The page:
at the Fraunhofer Institute for Manufacturing and Advanced Materials
IFAM in Dresden have developed a new implant that has a structural
configuration just like the inside of a human bone, but is made out
Peter Quadbeck of the Fraunhofer Institute for Manufacturing and
Advanced Materials is lead developer of the "TiFoam"
project and has created a titanium foam implant that
is rigid and flexible like a real human bone. Most importantly, it
allows ingrowth into surrounding bones.
massive bone implants have not worked in the past because they
contained characteristics that are different from the human skeleton,
such as stiffness. Massive bone implants that are not flexible like
human bone causes more stress to be put on the implant
instead of the adjacent bone, which, as a result, could lead to the
deterioration of that bone.
that are exposed to lesser strains normally have lesser bone density.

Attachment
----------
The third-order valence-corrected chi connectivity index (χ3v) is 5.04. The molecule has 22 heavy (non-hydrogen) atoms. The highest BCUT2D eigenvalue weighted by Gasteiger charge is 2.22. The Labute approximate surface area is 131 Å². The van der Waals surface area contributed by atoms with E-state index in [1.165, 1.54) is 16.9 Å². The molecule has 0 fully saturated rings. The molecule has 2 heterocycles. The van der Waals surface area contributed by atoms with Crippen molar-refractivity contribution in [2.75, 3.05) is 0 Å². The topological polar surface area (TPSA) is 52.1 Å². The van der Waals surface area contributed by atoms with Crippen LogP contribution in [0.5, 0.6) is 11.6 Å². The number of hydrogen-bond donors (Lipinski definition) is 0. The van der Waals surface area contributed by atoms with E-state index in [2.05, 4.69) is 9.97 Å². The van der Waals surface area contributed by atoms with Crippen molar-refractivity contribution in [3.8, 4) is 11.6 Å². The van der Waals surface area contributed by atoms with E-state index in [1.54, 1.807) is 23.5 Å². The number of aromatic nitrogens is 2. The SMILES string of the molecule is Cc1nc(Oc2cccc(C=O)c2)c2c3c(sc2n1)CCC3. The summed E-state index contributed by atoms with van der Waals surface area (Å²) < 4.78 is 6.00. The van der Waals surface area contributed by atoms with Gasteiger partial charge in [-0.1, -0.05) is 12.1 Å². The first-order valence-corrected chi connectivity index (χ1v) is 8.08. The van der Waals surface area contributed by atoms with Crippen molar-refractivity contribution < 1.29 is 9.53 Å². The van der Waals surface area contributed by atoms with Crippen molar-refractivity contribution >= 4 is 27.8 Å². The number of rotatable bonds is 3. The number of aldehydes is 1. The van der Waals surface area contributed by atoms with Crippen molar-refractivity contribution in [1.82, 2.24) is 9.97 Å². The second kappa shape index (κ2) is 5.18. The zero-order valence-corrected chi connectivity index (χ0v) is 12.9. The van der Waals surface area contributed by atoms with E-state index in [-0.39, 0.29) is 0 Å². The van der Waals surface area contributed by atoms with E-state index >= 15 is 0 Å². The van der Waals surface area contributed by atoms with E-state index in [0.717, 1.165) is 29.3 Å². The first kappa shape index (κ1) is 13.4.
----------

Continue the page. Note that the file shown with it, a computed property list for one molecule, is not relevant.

Stress on the bone "stimulates the growth of the matrix."
Also, the rigidity of real bones allows blood vessels and bone cells
to grow in the pores and channels this shape offers. So while these
stiff implants can be good for defects in load-bearing bones, they do
not promote ingrowth to surrounding bones because they are neither
flexible nor shaped rigidly like real bones.
secret behind the new titanium foam implants is a foam-like structure
that resembles spongiosa inside human bones, and a powder
metallurgy-based molding process that consists of open-cell
polyurethane (PU) foams being saturated with a solution that contains
a binding medium and a fine titanium powder. The powder adheres to
the foams cellular
structures, and the binding agents and the PU are vaporized. The
end result is a "semblance of the foam structures, which is
mechanical properties of titanium foams made this way closely
approach those of the human bone," said Quadbeck. "This
applies foremost to the balance between extreme durability and
careful balance allows the forces of weight and motion to sustain,
the forces of stress to be transmitted, the formation of new bone
cells and healing of the implant. Doctors may be able to use this new
material to bond implants to patient's bones more efficiently and on
a more stable basis.